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Securing the Perimeter in a Remote Work World

By: Dataprise

Securing the Perimeter

Table of content

What is Perimeter Defense Security?

Perimeter defense has long been an important component of managed security and a hallmark of cybersecurity strategy. By controlling access between the public internet and your internal systems and data, you establish the foundation for a strong cyber defense. But, while perimeter defense security may seem like a simple task to the uninitiated, it’s far more complex in practice.

1. How do you separate your internal systems from the external?

This often starts with your firewall. Firewalls can provide advance warning of suspicious traffic as it enters or exits your network; it’s the first and last safeguard between your trusted systems and the untrusted.

However, this is where most companies start (and end) their cybersecurity strategy. A firewall is a fantastic tool for deterrence, but simply creating protocols to filter traffic does not guarantee that a hacker won’t breach the defense.

These tactics remain valuable as long as your employees are confined to your internal network, which isn’t the case in today’s remote work world. Additionally, with more and more employees utilizing their own devices to access vital internal systems, how can you possibly hope to create a uniform perimeter defense security solution?

2. How do you defend your systems and data for users outside of your network perimeter?

Trust no one. It’s your duty to ensure you have taken the appropriate steps to keep your data secure, including from your own employees. One-in-three cybersecurity attacks involve internal actors, intentional or not. With zero-trust, there is a significantly smaller likelihood of a security incident occurring.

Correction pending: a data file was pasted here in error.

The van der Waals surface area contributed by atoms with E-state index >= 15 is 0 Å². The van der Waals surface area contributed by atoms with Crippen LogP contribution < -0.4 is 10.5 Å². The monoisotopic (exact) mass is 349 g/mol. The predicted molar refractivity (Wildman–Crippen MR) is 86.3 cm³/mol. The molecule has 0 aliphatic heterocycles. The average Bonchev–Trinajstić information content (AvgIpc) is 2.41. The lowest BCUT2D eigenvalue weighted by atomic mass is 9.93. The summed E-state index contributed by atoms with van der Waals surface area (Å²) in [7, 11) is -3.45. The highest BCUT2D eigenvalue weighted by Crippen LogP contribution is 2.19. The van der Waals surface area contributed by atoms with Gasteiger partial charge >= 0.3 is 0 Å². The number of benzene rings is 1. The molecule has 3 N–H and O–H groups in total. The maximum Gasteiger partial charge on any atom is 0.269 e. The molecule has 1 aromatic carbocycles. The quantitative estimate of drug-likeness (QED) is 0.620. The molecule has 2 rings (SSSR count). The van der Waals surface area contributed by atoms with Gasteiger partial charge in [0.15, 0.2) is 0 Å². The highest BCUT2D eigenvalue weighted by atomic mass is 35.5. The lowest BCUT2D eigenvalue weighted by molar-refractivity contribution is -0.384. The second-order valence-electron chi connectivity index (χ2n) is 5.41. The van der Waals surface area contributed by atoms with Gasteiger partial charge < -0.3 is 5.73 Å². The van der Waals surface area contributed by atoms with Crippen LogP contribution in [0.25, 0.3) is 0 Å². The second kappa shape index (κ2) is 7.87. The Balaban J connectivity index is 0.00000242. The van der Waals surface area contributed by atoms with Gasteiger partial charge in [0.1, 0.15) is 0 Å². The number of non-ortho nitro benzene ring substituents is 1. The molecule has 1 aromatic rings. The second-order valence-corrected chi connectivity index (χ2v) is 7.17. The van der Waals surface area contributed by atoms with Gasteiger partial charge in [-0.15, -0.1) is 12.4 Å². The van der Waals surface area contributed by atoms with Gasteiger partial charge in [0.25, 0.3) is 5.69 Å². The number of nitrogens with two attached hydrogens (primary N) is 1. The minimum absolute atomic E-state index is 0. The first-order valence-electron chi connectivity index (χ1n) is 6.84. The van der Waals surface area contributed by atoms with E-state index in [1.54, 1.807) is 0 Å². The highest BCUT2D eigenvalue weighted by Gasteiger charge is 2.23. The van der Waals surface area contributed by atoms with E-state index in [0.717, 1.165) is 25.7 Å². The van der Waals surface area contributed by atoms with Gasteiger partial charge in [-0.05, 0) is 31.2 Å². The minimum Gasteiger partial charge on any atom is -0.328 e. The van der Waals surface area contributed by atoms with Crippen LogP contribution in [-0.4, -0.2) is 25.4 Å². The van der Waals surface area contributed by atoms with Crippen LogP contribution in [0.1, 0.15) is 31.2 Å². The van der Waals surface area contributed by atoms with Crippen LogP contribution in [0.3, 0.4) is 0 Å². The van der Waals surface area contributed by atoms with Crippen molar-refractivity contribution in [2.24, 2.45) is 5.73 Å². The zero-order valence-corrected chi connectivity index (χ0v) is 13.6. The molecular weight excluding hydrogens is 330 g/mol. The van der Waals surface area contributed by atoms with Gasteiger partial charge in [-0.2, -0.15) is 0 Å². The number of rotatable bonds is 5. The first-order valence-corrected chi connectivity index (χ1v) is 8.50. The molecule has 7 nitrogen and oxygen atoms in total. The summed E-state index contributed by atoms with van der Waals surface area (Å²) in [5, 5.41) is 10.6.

The perimeter defense security tactic of zero-trust provides your business with the ability to maintain your most important data, regardless of who, what, when, where, why, and how, because you control that access.

In a zero-trust model, no one is trusted by default and verification (preferably multi-factor authentication) is required from everyone in order to gain access to data and network resources from inside or outside the network.

3. What security layers are needed to protect users at the edge and the new distributed perimeter?

One of the first steps is to build a strong perimeter with a third-generation firewall, but it goes far beyond that. You must also ensure edge devices are fully patched and monitored, scan the edge periodically for vulnerabilities, and ensure timely remediation. Remember, a single critical vulnerability in your perimeter defense security can be a direct backdoor from the public internet into your local network.

24×7 security monitoring of the perimeter devices, SaaS applications, servers, and network traffic is also necessary to ensure that your organization is ready to respond to any would-be attackers that may want to bring you down.

Improve Your Perimeter Defense Security with Dataprise Managed Cyber Services

The traditional concept of the perimeter continues to evolve and so must the strategies used to defend an organization. Contact us to discuss your cyber strategies or keep reading for more actionable guidance:

Not All Two-Factor Authentication Methods Are Created Equal

Get a No-Cost Cybersecurity Check

Note: This article was originally published in October 2019 and has been updated for accuracy and comprehensiveness.

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